Philip The Chancellor, Bonaventure Of Bagnoregio, And Thomas Aquinas On The Eternity Of The World
Some philosophers have thought that there are sound arguments proving that past time is necessarily finite in duration. In light of these arguments, I examine the positions taken on past time by Philip the Chancellor, Bonaventure, and Thomas Aquinas. Philip argues that nothing created can be eternal and that everything which is not eternal is finite in past duration; I argue that many of the insights of Philip's position can be preserved even if the world is infinite in past duration. Bonaventure also believes that a created world must be finite in past duration, but, as I show, he accepts the conceptual possibility of infinite past time in an uncreated world. Despite being more liberal about infinite past time than is often believed, Bonaventure maintains the principle that it is impossible for an infinite number of things to exist simultaneously. I discuss how this principle bears on the eternity of the world discussion in both Bonaventure's writing and Aquinas'. Aquinas holds this principle for much of his career, albeit with some hesitation, but at the end of his life, he rejects it. I suggest that material from his Physics commentary on immaterial multitudes may give some insight as to why he does so. I also argue that Aquinas offers a successful reply to the argument that infinite past time is conceptually impossible because it entails the completion of an actually infinite series.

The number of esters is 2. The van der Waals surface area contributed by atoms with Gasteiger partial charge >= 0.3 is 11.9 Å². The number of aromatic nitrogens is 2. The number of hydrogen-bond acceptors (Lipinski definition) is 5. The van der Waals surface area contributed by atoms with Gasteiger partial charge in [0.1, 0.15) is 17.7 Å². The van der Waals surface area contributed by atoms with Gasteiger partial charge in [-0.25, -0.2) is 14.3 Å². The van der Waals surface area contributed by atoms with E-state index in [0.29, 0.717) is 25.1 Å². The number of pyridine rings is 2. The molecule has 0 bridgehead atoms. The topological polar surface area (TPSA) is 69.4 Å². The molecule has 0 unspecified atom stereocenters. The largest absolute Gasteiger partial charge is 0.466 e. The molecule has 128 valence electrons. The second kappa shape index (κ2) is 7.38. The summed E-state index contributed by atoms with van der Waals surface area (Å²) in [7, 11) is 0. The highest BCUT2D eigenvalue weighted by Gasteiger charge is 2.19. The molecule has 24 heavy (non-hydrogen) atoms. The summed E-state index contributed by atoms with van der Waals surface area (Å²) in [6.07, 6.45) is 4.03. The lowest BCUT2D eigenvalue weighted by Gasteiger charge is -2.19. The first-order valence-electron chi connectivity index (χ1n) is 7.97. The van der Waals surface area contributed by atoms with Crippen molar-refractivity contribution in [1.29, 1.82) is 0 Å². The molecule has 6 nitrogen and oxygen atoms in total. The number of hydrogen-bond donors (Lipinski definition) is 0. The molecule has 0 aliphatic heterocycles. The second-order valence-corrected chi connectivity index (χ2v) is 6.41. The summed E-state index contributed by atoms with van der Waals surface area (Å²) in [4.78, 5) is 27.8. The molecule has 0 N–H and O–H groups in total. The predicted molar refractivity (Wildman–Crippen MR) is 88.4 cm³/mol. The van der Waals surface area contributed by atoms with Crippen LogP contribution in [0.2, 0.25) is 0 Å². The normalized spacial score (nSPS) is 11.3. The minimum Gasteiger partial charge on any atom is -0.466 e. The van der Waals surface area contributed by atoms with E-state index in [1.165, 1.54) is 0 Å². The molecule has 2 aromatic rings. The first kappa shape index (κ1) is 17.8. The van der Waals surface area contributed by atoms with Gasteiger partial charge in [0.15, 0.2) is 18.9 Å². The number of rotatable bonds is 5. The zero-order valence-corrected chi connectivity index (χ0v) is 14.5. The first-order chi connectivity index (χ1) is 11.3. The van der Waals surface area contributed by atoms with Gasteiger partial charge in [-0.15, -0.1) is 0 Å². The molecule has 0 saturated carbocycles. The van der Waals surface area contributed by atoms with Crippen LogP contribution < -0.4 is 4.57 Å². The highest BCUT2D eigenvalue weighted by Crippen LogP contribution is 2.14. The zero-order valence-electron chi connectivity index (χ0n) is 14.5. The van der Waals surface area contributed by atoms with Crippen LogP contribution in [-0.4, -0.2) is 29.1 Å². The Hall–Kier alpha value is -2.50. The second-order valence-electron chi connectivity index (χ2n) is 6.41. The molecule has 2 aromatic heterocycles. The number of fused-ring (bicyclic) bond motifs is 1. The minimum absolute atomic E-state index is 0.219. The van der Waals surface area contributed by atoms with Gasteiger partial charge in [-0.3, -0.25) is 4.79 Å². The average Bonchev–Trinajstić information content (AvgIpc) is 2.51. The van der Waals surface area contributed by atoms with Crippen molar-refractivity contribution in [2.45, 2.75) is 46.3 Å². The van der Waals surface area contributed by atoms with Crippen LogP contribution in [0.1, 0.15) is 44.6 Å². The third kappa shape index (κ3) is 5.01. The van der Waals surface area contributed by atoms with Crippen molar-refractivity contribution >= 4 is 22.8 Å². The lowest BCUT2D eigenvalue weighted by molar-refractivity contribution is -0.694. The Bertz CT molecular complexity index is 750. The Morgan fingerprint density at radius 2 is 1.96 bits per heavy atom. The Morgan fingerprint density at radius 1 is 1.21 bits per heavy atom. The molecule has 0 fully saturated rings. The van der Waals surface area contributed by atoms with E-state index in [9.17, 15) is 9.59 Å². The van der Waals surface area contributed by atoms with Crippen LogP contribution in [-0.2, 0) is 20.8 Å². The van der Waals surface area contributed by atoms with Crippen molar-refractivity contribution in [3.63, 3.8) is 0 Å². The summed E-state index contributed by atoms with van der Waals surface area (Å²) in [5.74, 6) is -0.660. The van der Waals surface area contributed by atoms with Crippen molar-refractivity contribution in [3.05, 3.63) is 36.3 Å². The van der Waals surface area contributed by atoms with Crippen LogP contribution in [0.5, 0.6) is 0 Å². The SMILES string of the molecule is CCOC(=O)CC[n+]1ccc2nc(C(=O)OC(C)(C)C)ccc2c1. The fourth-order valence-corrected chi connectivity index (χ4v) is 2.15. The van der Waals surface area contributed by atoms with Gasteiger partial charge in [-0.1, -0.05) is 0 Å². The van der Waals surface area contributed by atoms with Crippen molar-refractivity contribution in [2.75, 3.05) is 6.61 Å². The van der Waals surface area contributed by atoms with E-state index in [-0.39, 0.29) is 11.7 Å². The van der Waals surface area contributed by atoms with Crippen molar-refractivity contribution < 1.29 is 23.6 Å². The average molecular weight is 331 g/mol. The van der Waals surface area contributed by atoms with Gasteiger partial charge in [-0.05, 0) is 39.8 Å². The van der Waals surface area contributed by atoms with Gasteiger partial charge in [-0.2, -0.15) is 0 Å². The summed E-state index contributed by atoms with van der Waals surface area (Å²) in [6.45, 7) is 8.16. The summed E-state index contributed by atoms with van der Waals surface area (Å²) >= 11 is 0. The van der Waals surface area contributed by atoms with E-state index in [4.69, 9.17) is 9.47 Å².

MacDonald, Scott C
Hodes, Harold Theodore; Brittain, Charles Francis
Ph. D., Philosophy
Doctor of Philosophy
dissertation or thesis